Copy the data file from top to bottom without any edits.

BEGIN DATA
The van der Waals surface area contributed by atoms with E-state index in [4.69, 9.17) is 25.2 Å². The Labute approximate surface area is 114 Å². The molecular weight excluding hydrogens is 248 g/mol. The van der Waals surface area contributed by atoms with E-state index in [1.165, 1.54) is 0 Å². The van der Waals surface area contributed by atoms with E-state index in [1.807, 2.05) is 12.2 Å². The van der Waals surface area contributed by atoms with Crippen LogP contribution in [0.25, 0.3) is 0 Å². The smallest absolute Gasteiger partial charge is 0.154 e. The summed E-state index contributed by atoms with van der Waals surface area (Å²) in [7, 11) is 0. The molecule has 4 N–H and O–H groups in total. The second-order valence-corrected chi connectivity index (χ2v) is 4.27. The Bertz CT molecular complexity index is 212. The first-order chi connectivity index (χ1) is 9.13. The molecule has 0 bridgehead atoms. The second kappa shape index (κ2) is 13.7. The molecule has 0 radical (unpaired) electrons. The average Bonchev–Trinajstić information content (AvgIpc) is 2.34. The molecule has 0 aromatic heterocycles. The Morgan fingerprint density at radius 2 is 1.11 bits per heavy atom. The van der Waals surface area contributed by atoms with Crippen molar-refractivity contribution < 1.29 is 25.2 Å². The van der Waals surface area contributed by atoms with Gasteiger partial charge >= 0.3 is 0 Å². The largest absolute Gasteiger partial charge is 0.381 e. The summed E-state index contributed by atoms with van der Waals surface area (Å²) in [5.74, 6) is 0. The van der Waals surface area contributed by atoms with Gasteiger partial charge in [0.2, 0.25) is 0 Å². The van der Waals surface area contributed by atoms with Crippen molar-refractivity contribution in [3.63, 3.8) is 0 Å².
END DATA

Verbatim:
The van der Waals surface area contributed by atoms with E-state index in [4.69, 9.17) is 25.2 Å². The Labute approximate surface area is 114 Å². The molecular weight excluding hydrogens is 248 g/mol. The van der Waals surface area contributed by atoms with E-state index in [1.165, 1.54) is 0 Å². The van der Waals surface area contributed by atoms with E-state index in [1.807, 2.05) is 12.2 Å². The van der Waals surface area contributed by atoms with Crippen LogP contribution in [0.25, 0.3) is 0 Å². The smallest absolute Gasteiger partial charge is 0.154 e. The summed E-state index contributed by atoms with van der Waals surface area (Å²) in [7, 11) is 0. The molecule has 4 N–H and O–H groups in total. The second-order valence-corrected chi connectivity index (χ2v) is 4.27. The Bertz CT molecular complexity index is 212. The first-order chi connectivity index (χ1) is 9.13. The molecule has 0 bridgehead atoms. The second kappa shape index (κ2) is 13.7. The molecule has 0 radical (unpaired) electrons. The average Bonchev–Trinajstić information content (AvgIpc) is 2.34. The molecule has 0 aromatic heterocycles. The Morgan fingerprint density at radius 2 is 1.11 bits per heavy atom. The van der Waals surface area contributed by atoms with Crippen molar-refractivity contribution < 1.29 is 25.2 Å². The van der Waals surface area contributed by atoms with Gasteiger partial charge >= 0.3 is 0 Å². The largest absolute Gasteiger partial charge is 0.381 e. The summed E-state index contributed by atoms with van der Waals surface area (Å²) in [5.74, 6) is 0. The van der Waals surface area contributed by atoms with Gasteiger partial charge in [0.2, 0.25) is 0 Å². The van der Waals surface area contributed by atoms with Crippen molar-refractivity contribution in [3.63, 3.8) is 0 Å².